• The gender gap continues in personal finance lessons from parents. Teen boys (31%) are more likely than teen girls (20%) to report that their parents help them keep track of money. Teen boys (88%) also are more likely than teen girls (80%) to report they learned to take care of money from parents.
  • The number of teens who think their parents don’t spend enough time talking to them about
    managing money significantly rose (21% in 2014 to 32% in 2015).

March 25, 2015

Findings from Focus Groups of LMI Youth Regarding Saving and Spending

America Saves
In 2015, America Saves released a report on focus groups with first-time youth workers regarding their saving and spending. They were asked questions about their thoughts, experiences, and behavior regarding saving, spending, and borrowing. Here are the top 10 insights about what these low- and moderate-income (LMI) youth think:

  • They know it’s important to save, but don’t know how.
  • They know it’s important to start saving early and that they can start with small savings.
  • While aware of savings best practices, many had difficulty actually saving money and/or meeting their savings goals.
  • They are familiar with direct deposit but do not view it as a savings tool.
  • The most successful savers had two accounts–one for spending and one for saving.
  • They have contradicting feelings about prepaid cards.
  • They understand that spending is about temptation.
  • They understand that living within their means and saving is the way to accumulate wealth.
  • They feel proud earning money.
  • They don’t like the idea of borrowing money.

March 16, 2015

Consumer Voices on Credit Reports and Scores

Consumer Financial Protection Bureau
Researchers examined issues such as whether consumers were checking their credit scores and reports, how they were doing it, and what motivated them to check it. Key takeaways include:

  • Consumers who had seen their reports or scores accessed them from a variety of channels
  • Some consumers reported being confused and frustrated about how to check credit reports and scores, what information these include, and how to improve them.
  • Consumers may lack information to take action to improve their credit histories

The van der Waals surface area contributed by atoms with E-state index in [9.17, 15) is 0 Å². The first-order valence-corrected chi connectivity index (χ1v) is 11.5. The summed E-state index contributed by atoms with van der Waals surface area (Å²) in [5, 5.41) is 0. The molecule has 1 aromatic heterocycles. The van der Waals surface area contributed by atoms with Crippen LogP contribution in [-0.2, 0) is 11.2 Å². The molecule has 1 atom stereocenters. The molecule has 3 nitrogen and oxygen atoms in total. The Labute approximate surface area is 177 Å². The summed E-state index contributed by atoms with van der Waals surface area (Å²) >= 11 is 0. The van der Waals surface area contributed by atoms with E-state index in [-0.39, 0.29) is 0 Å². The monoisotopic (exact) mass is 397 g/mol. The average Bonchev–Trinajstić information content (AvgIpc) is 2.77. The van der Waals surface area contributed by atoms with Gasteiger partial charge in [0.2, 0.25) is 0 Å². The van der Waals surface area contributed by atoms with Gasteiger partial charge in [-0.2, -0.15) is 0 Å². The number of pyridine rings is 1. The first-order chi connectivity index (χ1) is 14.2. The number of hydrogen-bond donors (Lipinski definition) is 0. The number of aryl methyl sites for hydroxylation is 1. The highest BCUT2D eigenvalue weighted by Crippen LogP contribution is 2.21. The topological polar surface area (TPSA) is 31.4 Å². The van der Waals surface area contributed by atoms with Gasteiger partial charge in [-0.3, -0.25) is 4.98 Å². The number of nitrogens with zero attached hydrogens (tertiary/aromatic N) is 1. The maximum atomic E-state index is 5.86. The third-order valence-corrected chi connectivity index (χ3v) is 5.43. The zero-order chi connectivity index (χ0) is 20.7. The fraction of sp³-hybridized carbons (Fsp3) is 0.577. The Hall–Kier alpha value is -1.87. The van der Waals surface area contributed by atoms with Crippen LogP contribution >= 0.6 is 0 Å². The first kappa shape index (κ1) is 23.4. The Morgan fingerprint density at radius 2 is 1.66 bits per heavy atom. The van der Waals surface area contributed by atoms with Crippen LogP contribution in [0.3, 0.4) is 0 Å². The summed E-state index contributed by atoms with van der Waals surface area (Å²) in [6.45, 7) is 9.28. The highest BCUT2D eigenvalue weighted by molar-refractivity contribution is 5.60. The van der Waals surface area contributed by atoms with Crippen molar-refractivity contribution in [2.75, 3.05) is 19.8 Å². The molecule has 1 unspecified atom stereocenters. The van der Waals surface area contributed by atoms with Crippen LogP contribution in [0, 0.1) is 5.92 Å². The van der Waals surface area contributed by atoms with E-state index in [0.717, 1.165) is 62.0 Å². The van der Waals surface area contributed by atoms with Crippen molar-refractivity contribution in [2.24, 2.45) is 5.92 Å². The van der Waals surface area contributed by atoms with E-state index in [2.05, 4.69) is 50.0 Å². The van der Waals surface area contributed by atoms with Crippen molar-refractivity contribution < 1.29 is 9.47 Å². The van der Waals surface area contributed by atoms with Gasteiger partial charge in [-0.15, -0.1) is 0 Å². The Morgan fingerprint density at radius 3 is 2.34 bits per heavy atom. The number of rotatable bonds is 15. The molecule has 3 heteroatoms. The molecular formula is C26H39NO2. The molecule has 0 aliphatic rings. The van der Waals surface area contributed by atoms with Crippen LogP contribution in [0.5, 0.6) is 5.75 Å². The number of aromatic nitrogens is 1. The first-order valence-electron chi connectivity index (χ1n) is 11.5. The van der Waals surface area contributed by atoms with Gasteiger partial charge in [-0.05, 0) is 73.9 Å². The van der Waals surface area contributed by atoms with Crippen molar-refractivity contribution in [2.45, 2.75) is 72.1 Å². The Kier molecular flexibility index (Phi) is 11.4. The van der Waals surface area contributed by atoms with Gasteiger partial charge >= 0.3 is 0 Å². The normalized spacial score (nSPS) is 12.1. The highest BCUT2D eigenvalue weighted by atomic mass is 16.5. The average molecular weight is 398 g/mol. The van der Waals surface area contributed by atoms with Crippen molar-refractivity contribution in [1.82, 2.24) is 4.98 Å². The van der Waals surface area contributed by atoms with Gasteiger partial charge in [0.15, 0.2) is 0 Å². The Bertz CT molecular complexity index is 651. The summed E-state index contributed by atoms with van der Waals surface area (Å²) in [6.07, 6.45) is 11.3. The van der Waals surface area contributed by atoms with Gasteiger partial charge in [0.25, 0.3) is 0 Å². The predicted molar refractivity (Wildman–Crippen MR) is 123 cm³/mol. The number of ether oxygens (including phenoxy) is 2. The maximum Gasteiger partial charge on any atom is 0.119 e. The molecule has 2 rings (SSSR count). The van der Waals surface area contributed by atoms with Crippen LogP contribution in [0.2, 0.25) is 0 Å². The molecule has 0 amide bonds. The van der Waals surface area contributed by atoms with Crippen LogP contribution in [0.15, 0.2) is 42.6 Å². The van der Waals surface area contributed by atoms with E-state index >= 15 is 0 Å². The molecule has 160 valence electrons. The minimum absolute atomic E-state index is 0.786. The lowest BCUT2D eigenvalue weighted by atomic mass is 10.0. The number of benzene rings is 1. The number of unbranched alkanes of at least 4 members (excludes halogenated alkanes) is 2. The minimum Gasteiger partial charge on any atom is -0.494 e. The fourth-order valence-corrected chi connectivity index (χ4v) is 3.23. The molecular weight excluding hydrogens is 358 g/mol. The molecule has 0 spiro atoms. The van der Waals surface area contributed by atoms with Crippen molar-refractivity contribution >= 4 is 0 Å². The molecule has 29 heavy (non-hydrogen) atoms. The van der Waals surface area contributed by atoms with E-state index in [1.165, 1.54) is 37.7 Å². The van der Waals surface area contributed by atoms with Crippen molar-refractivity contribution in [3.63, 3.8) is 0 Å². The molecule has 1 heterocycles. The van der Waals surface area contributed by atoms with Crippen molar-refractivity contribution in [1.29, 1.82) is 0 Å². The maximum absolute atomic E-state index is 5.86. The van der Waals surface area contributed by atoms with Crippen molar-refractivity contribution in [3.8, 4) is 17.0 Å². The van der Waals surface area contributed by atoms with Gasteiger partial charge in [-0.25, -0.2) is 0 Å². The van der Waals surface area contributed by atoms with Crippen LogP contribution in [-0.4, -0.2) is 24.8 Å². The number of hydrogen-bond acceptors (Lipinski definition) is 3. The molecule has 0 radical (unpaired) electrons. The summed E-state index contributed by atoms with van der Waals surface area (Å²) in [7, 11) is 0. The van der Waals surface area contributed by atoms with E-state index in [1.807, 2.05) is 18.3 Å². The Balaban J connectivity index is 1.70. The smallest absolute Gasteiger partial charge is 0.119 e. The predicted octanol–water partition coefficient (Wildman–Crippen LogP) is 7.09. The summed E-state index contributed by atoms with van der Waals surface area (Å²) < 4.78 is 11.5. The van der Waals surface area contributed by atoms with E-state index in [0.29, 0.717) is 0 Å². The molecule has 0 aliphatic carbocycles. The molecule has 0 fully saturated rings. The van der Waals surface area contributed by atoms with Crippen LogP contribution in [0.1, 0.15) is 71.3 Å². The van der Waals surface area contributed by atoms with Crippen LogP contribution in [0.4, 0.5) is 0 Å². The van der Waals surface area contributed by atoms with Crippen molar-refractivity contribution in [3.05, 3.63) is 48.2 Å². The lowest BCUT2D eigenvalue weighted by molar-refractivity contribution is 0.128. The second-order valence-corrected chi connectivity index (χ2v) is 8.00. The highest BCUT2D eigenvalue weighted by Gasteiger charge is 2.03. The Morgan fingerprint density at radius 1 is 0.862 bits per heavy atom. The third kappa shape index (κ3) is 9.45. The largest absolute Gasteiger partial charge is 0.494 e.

• Consumers who are more engaged in the financial system check their credit reports regularly

February, 19 2015

2015 State Financial Education Mandates

FINRA Investor Education Foundation/Montana State University
Results from a study by researchers at Montana State University, the Federal Reserve Board and the University of Wisconsin-Madison examined the effectiveness of state mandates on financial education for high school students. The study, titled State Financial Education Mandates: It’s All in the Implementation, was funded by the FINRA Investor Education Foundation and found young adults
exposed to the rigorous financial education programs in the states examined had better credit outcomes later in life relative to young adults in control states. For example:

  • Credit scores improved by 11 points in Georgia, 16 points in Idaho and 32 points in Texas.
  • These gains translate into a 2%, 3% and 5% increase in credit scores in Georgia, Idaho and Texas, respectively.
  • Ninety-day delinquency rates on credit accounts decreased in all three states.
  • Texas had the largest decrease in delinquency rate—a 6 percentage point drop, which translates to a relative decrease in delinquency rate of 33 percent.

January 2015

About Jump$tart: The Jump$tart Coalition is a Washington, DC-based not-for-profit organization that seeks to improve the personal financial literacy of students in pre-kindergarten through college. Jump$tart’s nearly 150 national partners and 51 affiliated state coalitions work individually and collectively to educate and prepare our nation’s youth for lifelong financial success. Jump$tart is the original promoter of April as Financial Literacy Month and publisher of the National Standards in K-12 Personal Finance Education.

Last updated: March 2016